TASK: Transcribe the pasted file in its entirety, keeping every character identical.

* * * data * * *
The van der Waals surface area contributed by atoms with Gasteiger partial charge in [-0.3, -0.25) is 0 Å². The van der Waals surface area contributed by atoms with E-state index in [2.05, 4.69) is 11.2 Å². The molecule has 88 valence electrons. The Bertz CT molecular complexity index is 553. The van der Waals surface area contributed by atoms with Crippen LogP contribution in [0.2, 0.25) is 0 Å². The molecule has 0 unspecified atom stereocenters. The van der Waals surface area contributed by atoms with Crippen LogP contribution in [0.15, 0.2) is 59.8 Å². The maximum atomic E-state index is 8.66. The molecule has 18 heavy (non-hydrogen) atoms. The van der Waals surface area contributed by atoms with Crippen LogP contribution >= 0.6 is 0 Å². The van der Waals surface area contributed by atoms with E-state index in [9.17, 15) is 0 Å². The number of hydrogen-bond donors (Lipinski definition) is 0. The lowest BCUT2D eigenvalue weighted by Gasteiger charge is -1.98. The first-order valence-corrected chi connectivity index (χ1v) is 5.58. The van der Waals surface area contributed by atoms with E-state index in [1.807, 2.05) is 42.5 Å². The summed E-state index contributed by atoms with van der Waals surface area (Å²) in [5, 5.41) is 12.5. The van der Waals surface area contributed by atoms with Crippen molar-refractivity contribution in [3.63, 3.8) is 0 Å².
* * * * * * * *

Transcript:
The van der Waals surface area contributed by atoms with Gasteiger partial charge in [-0.3, -0.25) is 0 Å². The van der Waals surface area contributed by atoms with E-state index in [2.05, 4.69) is 11.2 Å². The molecule has 88 valence electrons. The Bertz CT molecular complexity index is 553. The van der Waals surface area contributed by atoms with Crippen LogP contribution in [0.2, 0.25) is 0 Å². The molecule has 0 unspecified atom stereocenters. The van der Waals surface area contributed by atoms with Crippen LogP contribution in [0.15, 0.2) is 59.8 Å². The maximum atomic E-state index is 8.66. The molecule has 18 heavy (non-hydrogen) atoms. The van der Waals surface area contributed by atoms with Crippen LogP contribution >= 0.6 is 0 Å². The van der Waals surface area contributed by atoms with E-state index in [9.17, 15) is 0 Å². The number of hydrogen-bond donors (Lipinski definition) is 0. The lowest BCUT2D eigenvalue weighted by Gasteiger charge is -1.98. The first-order valence-corrected chi connectivity index (χ1v) is 5.58. The van der Waals surface area contributed by atoms with E-state index in [1.807, 2.05) is 42.5 Å². The summed E-state index contributed by atoms with van der Waals surface area (Å²) in [5, 5.41) is 12.5. The van der Waals surface area contributed by atoms with Crippen molar-refractivity contribution in [3.63, 3.8) is 0 Å².